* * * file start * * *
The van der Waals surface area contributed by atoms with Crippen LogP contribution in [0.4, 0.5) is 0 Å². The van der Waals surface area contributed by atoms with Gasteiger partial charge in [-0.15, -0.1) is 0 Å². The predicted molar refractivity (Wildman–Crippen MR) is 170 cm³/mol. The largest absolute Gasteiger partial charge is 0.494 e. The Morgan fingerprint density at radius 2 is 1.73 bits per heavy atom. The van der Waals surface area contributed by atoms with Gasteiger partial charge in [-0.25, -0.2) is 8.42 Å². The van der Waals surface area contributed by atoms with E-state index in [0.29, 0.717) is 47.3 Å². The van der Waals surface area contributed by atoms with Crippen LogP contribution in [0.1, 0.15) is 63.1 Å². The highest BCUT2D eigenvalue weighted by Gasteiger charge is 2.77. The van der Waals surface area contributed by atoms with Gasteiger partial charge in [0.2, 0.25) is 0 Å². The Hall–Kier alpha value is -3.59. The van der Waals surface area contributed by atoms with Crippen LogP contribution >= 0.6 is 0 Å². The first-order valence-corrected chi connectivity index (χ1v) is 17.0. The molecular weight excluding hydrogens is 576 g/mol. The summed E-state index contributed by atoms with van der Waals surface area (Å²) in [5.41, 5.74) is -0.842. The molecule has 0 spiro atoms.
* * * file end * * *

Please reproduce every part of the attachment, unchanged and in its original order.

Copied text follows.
The van der Waals surface area contributed by atoms with Crippen LogP contribution in [0.4, 0.5) is 0 Å². The van der Waals surface area contributed by atoms with Gasteiger partial charge in [-0.15, -0.1) is 0 Å². The predicted molar refractivity (Wildman–Crippen MR) is 170 cm³/mol. The largest absolute Gasteiger partial charge is 0.494 e. The Morgan fingerprint density at radius 2 is 1.73 bits per heavy atom. The van der Waals surface area contributed by atoms with Gasteiger partial charge in [-0.25, -0.2) is 8.42 Å². The van der Waals surface area contributed by atoms with E-state index in [0.29, 0.717) is 47.3 Å². The van der Waals surface area contributed by atoms with Crippen LogP contribution in [0.1, 0.15) is 63.1 Å². The highest BCUT2D eigenvalue weighted by Gasteiger charge is 2.77. The van der Waals surface area contributed by atoms with Gasteiger partial charge in [0.2, 0.25) is 0 Å². The Hall–Kier alpha value is -3.59. The van der Waals surface area contributed by atoms with Crippen LogP contribution >= 0.6 is 0 Å². The first-order valence-corrected chi connectivity index (χ1v) is 17.0. The molecular weight excluding hydrogens is 576 g/mol. The summed E-state index contributed by atoms with van der Waals surface area (Å²) in [5.41, 5.74) is -0.842. The molecule has 0 spiro atoms.